This rejection is not akin to Peter’s denial of Christ on 3 separate occasions (because he returned!), but finds its human parallel in Judas. Though their situation may in some ways be similar, Judas had a worldly sorrow for his actions, as did Esau in Heb. 12:17, but his repentance was not genuine. If Judas’ repentance had been genuine, he would not have committed suicide, but would have rejoined the disciples for the cause of Christ. The selfishness of his actions following on the heels of his betrayal indicates that his was an apostasy unto the end of his life (1 John 5:16; see also John 17:12). It has been said of those who commit this apostasy that it would have been better if they were never born (Matt. 26:24). They are the hidden reefs, waterless clouds, fruitless trees, wild waves of the sea, and wandering stars of Jude 12-13. Their rejection of Christ is proof that they were never children of God, but were children of the devil all along.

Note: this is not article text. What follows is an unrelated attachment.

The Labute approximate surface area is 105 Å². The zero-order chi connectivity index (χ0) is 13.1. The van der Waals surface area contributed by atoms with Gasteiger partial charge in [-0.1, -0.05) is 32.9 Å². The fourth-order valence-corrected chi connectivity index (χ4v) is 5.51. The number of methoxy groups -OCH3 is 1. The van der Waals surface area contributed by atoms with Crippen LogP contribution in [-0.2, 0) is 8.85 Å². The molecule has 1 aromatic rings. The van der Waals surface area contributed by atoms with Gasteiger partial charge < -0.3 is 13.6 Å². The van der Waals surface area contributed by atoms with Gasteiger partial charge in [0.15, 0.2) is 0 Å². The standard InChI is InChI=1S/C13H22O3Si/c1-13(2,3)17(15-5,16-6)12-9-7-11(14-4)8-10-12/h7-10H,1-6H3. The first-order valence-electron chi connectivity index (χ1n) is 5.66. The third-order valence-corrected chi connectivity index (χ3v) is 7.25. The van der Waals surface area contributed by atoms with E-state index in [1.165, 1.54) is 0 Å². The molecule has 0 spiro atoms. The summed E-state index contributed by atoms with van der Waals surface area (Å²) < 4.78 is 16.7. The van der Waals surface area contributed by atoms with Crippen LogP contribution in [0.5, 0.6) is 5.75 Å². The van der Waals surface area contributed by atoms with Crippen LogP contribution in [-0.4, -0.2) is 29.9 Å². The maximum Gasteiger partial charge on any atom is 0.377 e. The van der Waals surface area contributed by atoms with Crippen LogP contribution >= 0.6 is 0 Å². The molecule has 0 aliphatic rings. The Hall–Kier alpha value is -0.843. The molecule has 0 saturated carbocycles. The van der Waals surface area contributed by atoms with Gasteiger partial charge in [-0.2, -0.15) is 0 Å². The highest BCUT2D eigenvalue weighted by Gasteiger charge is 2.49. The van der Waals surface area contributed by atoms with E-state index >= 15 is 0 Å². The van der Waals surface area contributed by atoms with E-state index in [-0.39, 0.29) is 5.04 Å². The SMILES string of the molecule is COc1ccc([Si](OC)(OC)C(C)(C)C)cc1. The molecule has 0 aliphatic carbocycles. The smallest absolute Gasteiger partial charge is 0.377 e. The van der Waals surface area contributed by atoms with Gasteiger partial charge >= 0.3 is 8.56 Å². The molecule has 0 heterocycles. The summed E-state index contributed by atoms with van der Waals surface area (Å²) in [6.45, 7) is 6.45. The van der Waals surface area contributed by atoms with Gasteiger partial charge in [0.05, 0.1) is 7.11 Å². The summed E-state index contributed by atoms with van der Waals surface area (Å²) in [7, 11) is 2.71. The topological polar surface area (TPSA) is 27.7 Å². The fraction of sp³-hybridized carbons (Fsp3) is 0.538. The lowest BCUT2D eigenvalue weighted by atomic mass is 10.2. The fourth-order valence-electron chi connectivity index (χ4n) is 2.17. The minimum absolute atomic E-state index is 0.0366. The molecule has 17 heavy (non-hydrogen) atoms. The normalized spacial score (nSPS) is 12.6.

At this point it is fair to ask if it is impossible to renew them again to repentance, doesn’t that mean that they were originally in a state of repentance, i.e. saved. Again we can see that importing one’s own meaning of terms and theological concepts into a passage will inevitably lead to a wrong conclusion. The term “again” is also used in the following verse in reference to crucifying Christ “again”, yet that is no more likely to actually happen than it is for the apostate to have a genuine repentance “again”.